Tuesday, March 21, 2006

All I got was this lousy t-shirt

There were any number of stalls at all tourist attractions that sold various trinkets.

vendors

This is a street near Wang Fu Jing (I think). Wall to wall stuff. Minature terracotta soldiers, chop sticks, handbags, fans, all kinds of stuff. Among them was a stand that would carve you a seal with your name in Chinese characters. It is your signature. A stamp carved with your name that you imprint onto paper with red ink. They have a thick book full of Chinese versions of western names. It is not clear whether names are translated by meaning or by sound. But the vendor will promise you that they can take care of you.

I had decided to get one for My Guy. Thinking about it I wanted to say something genuinely significant to him about him. So I toyed with various ideas and decided on something, looked it up in the English to Chinese dictionary and wrote it out as carefully as I could.

Ignoring the book of names, I copied it out for the lady at the stall and as I did so she gave me a funny look. The vendor to her left came over to see what it was that I had copied down and grinned. She said that it would take about 10 minutes to carve these characters in reverse into the seal that I picked out.

We came back she demonstrated the seal for me:

signature seal

I think it is pronounced: Wu Giyu Peng Yu - Tortoise Friend (I hope that's what it says)

The neighboring vendor asked CE while pointing to me, "Is that her name?" He was mildly flabbergasted that someone would name their child so outlandishly. She, trying to think of how to explain in Mandarin said, "No, her boyfriend -"

"That's her boyfriend's name?" he exclaimed, still flabbergasted.

She was trying to remember the word "like." She didn't want to say "her boyfriend loves tortoises." Because as they said in "The Truth about Cats and Dogs" it's okay to love your pets but not to love your pets. And then she remembered and she said,"Her boyfriend likes tortoises."

Which he does. He is a keeper of rare species of tortoise. They are not endangered yet but their current status is: threatened.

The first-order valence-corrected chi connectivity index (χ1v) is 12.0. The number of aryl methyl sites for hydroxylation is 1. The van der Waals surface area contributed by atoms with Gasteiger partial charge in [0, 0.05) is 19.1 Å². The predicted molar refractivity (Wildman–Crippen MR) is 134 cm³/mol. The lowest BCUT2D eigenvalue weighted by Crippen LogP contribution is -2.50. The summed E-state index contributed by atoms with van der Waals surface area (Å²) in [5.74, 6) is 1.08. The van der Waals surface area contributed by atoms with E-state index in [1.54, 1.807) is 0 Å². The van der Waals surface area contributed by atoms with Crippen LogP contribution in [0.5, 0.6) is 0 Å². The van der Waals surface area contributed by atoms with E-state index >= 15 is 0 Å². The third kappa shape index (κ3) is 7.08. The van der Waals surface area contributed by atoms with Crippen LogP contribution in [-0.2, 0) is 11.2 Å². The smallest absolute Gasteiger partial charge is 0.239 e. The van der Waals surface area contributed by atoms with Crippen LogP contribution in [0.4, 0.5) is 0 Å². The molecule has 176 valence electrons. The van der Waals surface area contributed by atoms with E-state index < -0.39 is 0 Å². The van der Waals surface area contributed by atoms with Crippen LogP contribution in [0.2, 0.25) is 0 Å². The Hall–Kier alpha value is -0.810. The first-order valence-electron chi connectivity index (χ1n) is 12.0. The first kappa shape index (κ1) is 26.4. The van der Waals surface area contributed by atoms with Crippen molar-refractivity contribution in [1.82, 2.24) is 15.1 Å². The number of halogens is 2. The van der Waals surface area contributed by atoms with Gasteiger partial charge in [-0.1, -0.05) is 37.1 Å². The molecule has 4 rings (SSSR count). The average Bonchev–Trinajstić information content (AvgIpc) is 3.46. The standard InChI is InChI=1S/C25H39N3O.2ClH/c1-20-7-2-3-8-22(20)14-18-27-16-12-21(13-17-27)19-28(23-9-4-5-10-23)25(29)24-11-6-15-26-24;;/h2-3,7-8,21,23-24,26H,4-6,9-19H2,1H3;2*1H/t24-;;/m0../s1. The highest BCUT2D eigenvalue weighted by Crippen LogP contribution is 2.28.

The vendor nodded and tried to sell me a big turtle paperweight carved in jade. "I no cheat you," he said grinning.

I let out a big laugh over that. Most everywhere we went bargaining was a required part of purchasing and CE was frustrated by how difficult it was to bargain effectively next to my longingly acquisitive face gazing at the item in question. Apparently, I was getting cheated left and right everywhere we went despite her best efforts.

The whole flabbergastedness made more sense on further reflection. It was as if I had ordered a thousand business cards with no contact info that read simply "Laughs Loud" or "Chocolate fiend." The guy behind the counter at shop might raise an eyebrow and ask if there was some mistake. When assured of the correctness he would shake his head and mumble something about silly tourists who don't understand.

2 Comments:

At 3:54 PM, March 24, 2006, Blogger Kat E said...

I just want to know what's up with the black puffy North Face coats...they are also the standard uniform among the Chinese vendors of similar crap on Canal St. in NYC. An interesting trend, IMO, anyway...

 
At 1:51 AM, March 26, 2006, Blogger ergo said...

In Beijing it's b/c the winters are freaking cold. And everyone loves a fake North Face coat if well made.

 

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